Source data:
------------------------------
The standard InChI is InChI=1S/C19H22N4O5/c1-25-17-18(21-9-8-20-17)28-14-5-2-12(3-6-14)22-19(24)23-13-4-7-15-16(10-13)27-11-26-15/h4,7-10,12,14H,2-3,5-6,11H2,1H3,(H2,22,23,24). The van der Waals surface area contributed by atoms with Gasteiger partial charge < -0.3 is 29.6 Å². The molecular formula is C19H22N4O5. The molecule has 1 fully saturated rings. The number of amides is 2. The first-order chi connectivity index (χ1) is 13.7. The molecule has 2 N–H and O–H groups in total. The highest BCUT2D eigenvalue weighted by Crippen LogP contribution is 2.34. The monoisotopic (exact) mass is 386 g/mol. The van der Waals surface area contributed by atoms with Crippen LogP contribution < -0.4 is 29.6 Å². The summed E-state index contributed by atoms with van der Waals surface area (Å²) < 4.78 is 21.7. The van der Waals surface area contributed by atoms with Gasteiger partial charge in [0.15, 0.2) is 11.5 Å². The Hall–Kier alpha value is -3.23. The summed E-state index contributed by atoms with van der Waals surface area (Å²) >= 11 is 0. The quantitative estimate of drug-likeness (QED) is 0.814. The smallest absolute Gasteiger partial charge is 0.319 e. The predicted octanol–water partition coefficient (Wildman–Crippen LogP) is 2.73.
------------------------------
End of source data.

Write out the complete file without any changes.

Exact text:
The standard InChI is InChI=1S/C19H22N4O5/c1-25-17-18(21-9-8-20-17)28-14-5-2-12(3-6-14)22-19(24)23-13-4-7-15-16(10-13)27-11-26-15/h4,7-10,12,14H,2-3,5-6,11H2,1H3,(H2,22,23,24). The van der Waals surface area contributed by atoms with Gasteiger partial charge < -0.3 is 29.6 Å². The molecular formula is C19H22N4O5. The molecule has 1 fully saturated rings. The number of amides is 2. The first-order chi connectivity index (χ1) is 13.7. The molecule has 2 N–H and O–H groups in total. The highest BCUT2D eigenvalue weighted by Crippen LogP contribution is 2.34. The monoisotopic (exact) mass is 386 g/mol. The van der Waals surface area contributed by atoms with Crippen LogP contribution < -0.4 is 29.6 Å². The summed E-state index contributed by atoms with van der Waals surface area (Å²) < 4.78 is 21.7. The van der Waals surface area contributed by atoms with Gasteiger partial charge in [0.15, 0.2) is 11.5 Å². The Hall–Kier alpha value is -3.23. The summed E-state index contributed by atoms with van der Waals surface area (Å²) >= 11 is 0. The quantitative estimate of drug-likeness (QED) is 0.814. The smallest absolute Gasteiger partial charge is 0.319 e. The predicted octanol–water partition coefficient (Wildman–Crippen LogP) is 2.73.